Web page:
for so many years. as he called it. men . the flesh is worn as a daily thing.” “BUT the way the bulk of them (the „unimproved‟) wear their flesh.” If Olson‟s language here still struggled against the tendency to describe the experience in terms of an inner and outer. for use. that the individual peering out from that flesh is precisely himself.it‟s so very gentle. is. the feel. of touch . a kind a transubstantiation. I am suggesting. so granted. . .” each nomination as he encounters it in the glyph-world embodies the fullness of the experience of. of language not as limit or restriction. Each “word” cum “glyph. It is a move. like the sun. sd peoples: we are like. when you are rocked. carried as the other things are. the world in language. . especially in relation to history: The capacity for (1) the observation & (2) the invention has no more to do with brick or no wheels or metal or stone than you or i are different from. by the roads. is a curious wandering animal. one that is like the Mayan as he was able to recover that--and through that recovery discover the ground of his poetics. “I ought to get off to you about the flesh here. its opposite). the deepest sort of questions about my own structure. freed from the failures of Pound and Williams.none of that pull. “The result . is. It is an experience of specificity. a language that incarnates the ineffable in the specific materials of the world. Therefore. . . at least from my standpoint. the complex of my own organism. in the States caused me.” he wrote to Creeley in the midst of a rant about North America‟s obsession with “improvement. there is no „history. which.kids.Olson moves here toward an experience of language beyond the representational (and nonrepresentational. toward what he calls in Proprioception. the secular that loses nothing of the divine. is--& only in this sense--a common. Not surprisingly. an alchemical transformation of the whole self into a new being. the disposition of. women. what I am calling the bodymindself entered Olson‟s thinking here at a crucial juncture. but as the stuff of creation. I would argue.‟ . away. This admission. against any of them . the thrust of his thinking was clearly toward an experience of the whole fleshy self as he encountered it and absorbed it among the descendants of the Maya: jeesus. I felt so very much this admission these people now give me.” He went on.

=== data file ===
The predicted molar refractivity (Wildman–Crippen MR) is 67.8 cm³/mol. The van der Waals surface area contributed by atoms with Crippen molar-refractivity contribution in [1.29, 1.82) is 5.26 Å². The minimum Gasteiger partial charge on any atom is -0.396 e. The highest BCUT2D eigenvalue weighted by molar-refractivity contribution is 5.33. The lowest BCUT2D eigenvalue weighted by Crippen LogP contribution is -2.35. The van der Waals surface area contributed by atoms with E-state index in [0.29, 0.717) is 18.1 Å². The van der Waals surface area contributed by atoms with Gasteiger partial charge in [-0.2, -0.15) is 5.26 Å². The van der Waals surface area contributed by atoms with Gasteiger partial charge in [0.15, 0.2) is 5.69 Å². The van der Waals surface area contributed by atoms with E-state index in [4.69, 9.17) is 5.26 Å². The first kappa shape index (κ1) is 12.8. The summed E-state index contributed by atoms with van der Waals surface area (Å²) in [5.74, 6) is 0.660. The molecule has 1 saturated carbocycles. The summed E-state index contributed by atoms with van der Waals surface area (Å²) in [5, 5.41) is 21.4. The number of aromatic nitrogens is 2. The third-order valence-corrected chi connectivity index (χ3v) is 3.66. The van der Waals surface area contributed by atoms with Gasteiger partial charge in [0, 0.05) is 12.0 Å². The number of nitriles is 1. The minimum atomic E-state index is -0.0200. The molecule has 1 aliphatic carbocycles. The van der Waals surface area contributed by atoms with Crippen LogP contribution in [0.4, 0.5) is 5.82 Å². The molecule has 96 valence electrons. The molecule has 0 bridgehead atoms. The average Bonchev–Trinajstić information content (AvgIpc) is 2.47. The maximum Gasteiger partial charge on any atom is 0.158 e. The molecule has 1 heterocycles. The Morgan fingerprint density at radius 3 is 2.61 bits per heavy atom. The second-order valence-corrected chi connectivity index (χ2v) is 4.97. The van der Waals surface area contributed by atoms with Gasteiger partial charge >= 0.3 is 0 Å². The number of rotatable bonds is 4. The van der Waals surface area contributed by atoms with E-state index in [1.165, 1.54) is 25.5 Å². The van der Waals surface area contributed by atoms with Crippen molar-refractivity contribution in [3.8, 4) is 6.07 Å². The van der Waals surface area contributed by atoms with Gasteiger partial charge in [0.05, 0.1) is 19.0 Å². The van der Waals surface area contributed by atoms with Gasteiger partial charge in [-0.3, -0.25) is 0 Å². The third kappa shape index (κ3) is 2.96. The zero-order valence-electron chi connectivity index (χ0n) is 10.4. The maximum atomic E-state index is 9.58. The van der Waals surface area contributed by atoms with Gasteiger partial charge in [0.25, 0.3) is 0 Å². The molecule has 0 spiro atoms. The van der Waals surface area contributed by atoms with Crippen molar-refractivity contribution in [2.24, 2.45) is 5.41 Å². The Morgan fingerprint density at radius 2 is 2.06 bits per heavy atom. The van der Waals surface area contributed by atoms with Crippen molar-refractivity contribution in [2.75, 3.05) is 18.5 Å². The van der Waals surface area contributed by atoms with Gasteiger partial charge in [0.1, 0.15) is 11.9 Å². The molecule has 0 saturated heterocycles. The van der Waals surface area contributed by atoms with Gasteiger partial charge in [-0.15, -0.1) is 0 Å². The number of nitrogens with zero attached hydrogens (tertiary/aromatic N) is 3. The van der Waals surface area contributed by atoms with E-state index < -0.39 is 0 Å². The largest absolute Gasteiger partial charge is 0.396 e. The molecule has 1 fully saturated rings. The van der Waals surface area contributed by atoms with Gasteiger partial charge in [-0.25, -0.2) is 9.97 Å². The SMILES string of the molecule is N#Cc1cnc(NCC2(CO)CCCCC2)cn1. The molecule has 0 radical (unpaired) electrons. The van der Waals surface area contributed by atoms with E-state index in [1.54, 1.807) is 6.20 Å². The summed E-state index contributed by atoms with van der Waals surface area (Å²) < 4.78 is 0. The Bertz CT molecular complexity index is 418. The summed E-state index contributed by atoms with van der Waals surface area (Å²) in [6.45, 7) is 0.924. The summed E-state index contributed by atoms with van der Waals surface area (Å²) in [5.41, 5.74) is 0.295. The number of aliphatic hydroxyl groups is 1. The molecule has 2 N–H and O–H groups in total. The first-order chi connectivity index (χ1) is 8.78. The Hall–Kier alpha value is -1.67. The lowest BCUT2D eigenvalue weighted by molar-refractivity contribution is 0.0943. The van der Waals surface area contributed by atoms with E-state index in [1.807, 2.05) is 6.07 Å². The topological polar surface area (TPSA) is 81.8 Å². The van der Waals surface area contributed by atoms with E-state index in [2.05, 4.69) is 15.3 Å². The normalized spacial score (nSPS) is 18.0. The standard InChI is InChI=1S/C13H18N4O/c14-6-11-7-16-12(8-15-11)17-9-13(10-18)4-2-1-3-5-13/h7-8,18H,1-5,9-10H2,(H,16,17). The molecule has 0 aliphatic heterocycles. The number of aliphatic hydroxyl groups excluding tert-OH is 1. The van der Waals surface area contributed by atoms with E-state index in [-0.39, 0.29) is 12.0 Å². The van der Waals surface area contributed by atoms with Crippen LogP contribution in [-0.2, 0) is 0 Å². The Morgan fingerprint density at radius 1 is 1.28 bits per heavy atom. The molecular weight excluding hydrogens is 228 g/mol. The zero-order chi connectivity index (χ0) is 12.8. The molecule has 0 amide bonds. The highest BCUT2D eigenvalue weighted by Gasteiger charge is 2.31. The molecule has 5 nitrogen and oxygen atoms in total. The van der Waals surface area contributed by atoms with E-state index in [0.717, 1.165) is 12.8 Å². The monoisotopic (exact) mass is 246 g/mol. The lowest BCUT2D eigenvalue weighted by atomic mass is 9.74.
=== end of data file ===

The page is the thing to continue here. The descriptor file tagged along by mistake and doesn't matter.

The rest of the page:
then. There is no better place to end this then than deep in Maximus No Greek will be able to discriminate my body. Duncan`s quest for that new condition led him into what was hidden all around us. with the proposition that poetics is not a theory. what he called the occult--hidden histories. themselves a geometry of spatial nature. it‟s not thought or rethought--it is a condition of being that the poet wins through struggle. that I am one with my skin Plus this—plus this: that forever the geography which leans in on me I compell backwards I compell Gloucester to yield. I have this sense. really--of the world to come. hidden processes--as a way to open the hidden dimensions of the world into his careful music.I am back to where I started. Olson`s quest led him back as a way further out into possibilities--necessities. to change . An American is a complex of occasions. hidden mind.

Polis is this Maximus to Gloucester. Letter 27 [withheld] .